José NávarLiliana LizárragaMendiola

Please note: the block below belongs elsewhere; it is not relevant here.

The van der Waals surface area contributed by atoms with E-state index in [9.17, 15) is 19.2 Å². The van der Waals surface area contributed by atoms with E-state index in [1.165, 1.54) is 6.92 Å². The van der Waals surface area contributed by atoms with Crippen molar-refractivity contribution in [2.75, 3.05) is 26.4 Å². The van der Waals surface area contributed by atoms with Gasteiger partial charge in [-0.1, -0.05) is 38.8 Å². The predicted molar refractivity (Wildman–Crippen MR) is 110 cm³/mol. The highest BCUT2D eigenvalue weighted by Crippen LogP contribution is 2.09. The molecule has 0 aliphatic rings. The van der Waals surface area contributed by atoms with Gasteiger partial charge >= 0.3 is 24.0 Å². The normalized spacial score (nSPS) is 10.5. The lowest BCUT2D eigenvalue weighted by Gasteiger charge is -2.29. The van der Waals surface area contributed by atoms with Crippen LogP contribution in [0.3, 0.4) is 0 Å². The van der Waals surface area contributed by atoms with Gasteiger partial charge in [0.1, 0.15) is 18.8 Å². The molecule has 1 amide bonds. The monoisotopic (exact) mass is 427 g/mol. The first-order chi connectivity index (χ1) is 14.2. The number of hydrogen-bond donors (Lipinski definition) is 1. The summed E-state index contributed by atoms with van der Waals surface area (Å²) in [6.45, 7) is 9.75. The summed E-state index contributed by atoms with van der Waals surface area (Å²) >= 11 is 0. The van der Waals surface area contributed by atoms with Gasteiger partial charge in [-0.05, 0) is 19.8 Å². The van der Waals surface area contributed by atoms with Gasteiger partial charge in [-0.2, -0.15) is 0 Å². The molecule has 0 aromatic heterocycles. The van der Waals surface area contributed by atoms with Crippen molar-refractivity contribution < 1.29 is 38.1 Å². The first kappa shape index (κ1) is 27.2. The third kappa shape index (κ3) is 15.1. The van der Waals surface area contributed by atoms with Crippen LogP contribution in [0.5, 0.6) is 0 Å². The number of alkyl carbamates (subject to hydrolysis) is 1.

In Mexico?s northern dry land watersheds, society is increasingly concerned about seasonal and longtermriver flow variability as a result of potential climate change because industrial, public, domestic, and agricultural sectors all require reliable water supplies. The aim of this research was to break river flow components and to quantify temporal patterns of 172 time series of five of Mexico?s northern rivers. The Rios San Pedro, Sinaloa, NazasAguanaval, San Juan, and San FernandoSoto La Marina begin in the main mountain ranges, Sierra Madre Occidental and Oriental, flowing through the Plains of the Pacific Ocean, Gulf of Mexico and Central Plateau providing the region with more than 90% of all conventional water supplies. The Rora computer program separated baseand direct from daily total flow. The MannKendall analysis and Sen S method tested for temporal tendencies and magnitude changes of annual, monthly, monthly standard deviation, daily minimum, and daily maximum discharge for total, direct and base flow. Results showed base and direct flow are in equilibrium for most rivers but over 40% of the gauging stations had statistically significant temporal patterns in each of five river flow variables analyzed. Over 26% of the gauging stations showed a steady totaldischarge decline over time. Although further research is required to quantitatively isolate the potential sources of variation that explains temporal tendencies, they can be preliminary attributed to climate variability coupled with management practices of natural resources. Potential climate change cannot be ruled out as a main driver of this hydrologic change.